Americans Need Financial Literacy


Opinions expressed within are the property of their author and do not necessarily reflect the opinion of any other member or the Tiger Town Observer itself. 

The economic repercussions across the globe during COVID-19 exposed the importance of financial literacy. Now, as American households face a recession (and yes, we are in a recession), financial literacy remains just as important. 

Financial literacy is a knowledge and skill set that relates to various financial concepts such as budgeting, investing, managing debt and credit, savings, and allocating resources. Financial literacy includes pro-con analysis, problem-solving, and ultimately confidence in decision making. This has implications for an individual’s personal and work life. 

Individuals who are financially literate make informed and smart financial decisions. Strong decision making is essential for building an emergency fund, paying off loan debt, buying a car or home, building assets, and planning for retirement.

About four in seven Americans are financially illiterate. Only 24% of Millennials show demonstrated understanding of basic financial concepts and 63% report feelings of anxiety surrounding their financial situation. However, those who demonstrate financial literacy are more likely to have a higher amount of savings (or savings at all) in preparation for an unexpected emergency or personal crisis. Furthermore, increased savings is one of the most effective ways to move from living paycheck-to-paycheck to long term financial stability. Financial experts suggest having a minimum of three months worth of living expenses saved, yet only 38% of individuals have this amount saved. 

Americans deeply struggled with the widespread economic repercussions of COVID-19. Individuals faced temporary or permanent unemployment, counting on every dollar to continue paying bills and covering expenses. Since March 2020, nearly two-thirds of Americans have been living paycheck-to-paycheck.

When the pandemic began, there was a large expansion of COVID-19 relief and increased unemployment government assistance. The three waves of stimulus checks injected hundreds of billions of dollars into the economy. The federal government handouts helped many people stay above the poverty line, but also expedited the rate of inflation. 

Several factors have contributed to the surge in prices American households now experience. The COVID-19 relief handouts coupled with supply chain issues from forced closures are just two contributors that play a significant role.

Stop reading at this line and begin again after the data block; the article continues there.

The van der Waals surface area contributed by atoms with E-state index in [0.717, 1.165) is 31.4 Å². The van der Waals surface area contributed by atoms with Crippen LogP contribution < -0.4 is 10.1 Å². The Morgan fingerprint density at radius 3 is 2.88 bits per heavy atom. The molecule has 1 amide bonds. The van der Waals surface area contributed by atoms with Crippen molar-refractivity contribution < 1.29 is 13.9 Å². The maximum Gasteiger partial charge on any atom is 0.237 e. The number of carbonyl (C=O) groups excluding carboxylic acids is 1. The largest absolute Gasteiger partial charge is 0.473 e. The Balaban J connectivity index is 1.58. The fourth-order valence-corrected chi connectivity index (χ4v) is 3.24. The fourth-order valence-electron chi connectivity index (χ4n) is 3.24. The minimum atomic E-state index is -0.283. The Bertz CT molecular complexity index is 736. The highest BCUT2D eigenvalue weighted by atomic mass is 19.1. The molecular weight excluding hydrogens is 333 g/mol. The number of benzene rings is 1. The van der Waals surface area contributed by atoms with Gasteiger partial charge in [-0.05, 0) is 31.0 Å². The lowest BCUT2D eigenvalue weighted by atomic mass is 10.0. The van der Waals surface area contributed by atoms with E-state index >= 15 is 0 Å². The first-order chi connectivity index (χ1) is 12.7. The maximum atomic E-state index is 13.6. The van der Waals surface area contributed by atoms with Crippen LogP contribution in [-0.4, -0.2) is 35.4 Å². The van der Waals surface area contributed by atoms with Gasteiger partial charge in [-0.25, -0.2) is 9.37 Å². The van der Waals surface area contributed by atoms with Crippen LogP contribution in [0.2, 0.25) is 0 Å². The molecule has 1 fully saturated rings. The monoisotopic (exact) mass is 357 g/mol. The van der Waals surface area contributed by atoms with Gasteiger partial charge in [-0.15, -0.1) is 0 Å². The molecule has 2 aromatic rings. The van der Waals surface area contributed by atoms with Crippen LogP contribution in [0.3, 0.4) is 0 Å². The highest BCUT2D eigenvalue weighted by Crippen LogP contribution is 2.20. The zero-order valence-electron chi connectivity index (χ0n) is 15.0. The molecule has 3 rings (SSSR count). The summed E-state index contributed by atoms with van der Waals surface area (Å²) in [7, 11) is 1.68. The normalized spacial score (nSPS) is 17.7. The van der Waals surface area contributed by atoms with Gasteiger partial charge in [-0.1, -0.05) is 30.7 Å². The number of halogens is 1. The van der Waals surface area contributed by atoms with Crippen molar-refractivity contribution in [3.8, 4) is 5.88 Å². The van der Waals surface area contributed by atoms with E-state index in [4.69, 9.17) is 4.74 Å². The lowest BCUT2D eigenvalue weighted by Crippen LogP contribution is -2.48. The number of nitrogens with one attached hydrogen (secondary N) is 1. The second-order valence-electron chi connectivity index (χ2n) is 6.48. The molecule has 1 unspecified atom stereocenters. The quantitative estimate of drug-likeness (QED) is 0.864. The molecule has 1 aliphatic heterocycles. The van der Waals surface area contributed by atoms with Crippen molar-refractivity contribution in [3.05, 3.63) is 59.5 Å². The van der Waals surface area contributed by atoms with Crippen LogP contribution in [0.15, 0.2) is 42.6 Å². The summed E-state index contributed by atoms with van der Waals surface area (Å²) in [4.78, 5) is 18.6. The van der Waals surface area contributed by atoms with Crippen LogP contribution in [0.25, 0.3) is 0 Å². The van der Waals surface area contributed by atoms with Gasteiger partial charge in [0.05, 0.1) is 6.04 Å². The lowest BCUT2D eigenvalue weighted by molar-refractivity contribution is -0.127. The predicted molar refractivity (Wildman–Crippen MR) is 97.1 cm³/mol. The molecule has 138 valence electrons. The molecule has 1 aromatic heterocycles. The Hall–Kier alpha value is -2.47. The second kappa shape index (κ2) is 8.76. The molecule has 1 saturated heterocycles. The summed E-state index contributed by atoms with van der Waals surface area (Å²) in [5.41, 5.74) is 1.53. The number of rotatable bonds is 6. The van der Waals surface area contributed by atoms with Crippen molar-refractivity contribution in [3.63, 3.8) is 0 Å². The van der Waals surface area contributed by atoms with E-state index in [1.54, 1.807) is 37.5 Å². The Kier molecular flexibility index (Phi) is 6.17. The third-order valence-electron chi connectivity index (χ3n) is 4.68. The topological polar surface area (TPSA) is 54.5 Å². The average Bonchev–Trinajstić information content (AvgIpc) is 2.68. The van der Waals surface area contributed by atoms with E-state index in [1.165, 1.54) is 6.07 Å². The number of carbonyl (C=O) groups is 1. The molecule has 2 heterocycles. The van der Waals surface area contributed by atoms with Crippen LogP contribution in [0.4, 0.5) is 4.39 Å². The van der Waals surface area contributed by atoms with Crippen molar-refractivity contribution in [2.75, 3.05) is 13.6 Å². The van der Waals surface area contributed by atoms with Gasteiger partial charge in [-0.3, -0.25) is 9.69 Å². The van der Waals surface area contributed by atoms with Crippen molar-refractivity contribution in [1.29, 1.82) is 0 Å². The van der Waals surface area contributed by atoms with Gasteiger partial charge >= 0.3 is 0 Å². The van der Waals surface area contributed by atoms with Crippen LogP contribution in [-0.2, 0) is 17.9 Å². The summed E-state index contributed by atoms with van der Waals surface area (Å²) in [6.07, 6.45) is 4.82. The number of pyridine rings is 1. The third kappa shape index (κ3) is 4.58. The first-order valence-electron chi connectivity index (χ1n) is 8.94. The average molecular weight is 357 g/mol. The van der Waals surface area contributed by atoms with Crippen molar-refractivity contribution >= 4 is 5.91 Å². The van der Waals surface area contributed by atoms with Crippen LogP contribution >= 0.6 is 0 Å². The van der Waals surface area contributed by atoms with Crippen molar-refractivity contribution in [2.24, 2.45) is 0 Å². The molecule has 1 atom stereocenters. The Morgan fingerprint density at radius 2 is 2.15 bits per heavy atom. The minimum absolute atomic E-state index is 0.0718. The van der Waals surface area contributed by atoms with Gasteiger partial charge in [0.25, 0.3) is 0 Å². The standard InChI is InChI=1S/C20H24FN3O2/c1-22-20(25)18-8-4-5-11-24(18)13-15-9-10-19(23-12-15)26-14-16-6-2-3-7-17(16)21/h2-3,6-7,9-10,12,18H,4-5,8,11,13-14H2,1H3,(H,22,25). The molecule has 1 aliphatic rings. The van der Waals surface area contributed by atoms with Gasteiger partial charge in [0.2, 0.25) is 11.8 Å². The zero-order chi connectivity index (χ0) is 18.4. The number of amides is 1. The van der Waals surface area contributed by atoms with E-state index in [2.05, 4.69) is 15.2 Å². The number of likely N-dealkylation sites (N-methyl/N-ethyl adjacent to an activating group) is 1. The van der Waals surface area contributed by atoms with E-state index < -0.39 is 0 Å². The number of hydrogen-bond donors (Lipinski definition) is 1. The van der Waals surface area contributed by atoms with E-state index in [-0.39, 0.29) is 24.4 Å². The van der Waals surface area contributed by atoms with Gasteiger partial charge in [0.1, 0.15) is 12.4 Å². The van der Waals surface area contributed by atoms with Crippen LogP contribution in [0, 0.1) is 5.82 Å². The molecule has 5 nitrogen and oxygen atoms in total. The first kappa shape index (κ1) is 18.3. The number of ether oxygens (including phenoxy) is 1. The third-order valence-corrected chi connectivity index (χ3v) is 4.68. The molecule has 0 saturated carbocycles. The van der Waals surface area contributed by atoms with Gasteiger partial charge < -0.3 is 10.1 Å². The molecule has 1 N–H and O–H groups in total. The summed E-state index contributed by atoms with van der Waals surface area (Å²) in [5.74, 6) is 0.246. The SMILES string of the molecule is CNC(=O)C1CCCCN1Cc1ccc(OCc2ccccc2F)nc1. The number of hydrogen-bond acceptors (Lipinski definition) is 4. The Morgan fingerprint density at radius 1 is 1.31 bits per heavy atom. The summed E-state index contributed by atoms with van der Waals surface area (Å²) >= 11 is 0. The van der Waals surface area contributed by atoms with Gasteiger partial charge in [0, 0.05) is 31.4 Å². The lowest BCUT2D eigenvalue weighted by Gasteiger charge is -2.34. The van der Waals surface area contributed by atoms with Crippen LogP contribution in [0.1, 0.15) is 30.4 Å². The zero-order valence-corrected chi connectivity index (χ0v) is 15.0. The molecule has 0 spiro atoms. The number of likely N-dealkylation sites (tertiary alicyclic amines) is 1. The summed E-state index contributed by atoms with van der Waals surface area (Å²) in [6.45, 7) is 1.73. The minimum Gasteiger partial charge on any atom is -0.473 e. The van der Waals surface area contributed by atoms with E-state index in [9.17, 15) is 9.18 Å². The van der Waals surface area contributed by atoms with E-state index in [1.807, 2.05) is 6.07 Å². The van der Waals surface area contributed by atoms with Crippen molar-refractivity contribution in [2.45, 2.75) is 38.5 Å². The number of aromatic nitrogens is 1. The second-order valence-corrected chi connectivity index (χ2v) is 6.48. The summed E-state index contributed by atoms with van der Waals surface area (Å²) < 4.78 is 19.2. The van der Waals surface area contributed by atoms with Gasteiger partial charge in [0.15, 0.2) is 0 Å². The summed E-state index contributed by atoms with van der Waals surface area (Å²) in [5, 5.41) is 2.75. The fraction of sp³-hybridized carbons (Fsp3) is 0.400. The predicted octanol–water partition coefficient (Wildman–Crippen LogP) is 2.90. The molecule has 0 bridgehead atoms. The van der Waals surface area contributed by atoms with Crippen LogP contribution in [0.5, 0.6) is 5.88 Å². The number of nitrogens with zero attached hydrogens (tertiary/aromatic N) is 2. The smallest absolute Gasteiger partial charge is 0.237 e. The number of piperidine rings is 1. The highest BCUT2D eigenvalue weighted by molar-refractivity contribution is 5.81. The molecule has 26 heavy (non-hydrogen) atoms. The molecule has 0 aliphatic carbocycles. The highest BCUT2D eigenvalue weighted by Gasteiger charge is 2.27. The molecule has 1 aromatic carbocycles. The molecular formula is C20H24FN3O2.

The economy has not recovered from COVID-19. American households now see a lower standard of living at a higher average cost of living. The prices of groceries and goods continue to climb. But rather than address this present problem, the Biden administration is spending their time redefining the word “recession” and avoiding economic reality entirely. 

Households will need to make smart financial decisions during this time, and financial literacy can help them achieve just that. There are many free resources and tools that are accessible online. 

Ultimately, the most effective way to aid the next generation is to add financial literacy into high school curriculum and graduation requirements. This could be passing an exam to demonstrate financial literacy proficiency or receiving a certain grade in a financial literacy course. South Carolina recently required that high school students will have to take and pass a personal finance class before graduation. South Carolina is one of fifteen states that currently have this requirement, with several more states crafting similar requirements. Financial literacy will prepare students for the next chapters of their lives, whether in the workforce, trade school, or college. Managing money is an essential and lifelong skill. 

The COVID-19 pandemic exposed the importance of financial literacy and the number of households without sufficient savings. The current state of our economy will further stretch the budget of the average American household. American families cannot afford this recession, but strong financial literacy can provide some consolation.  



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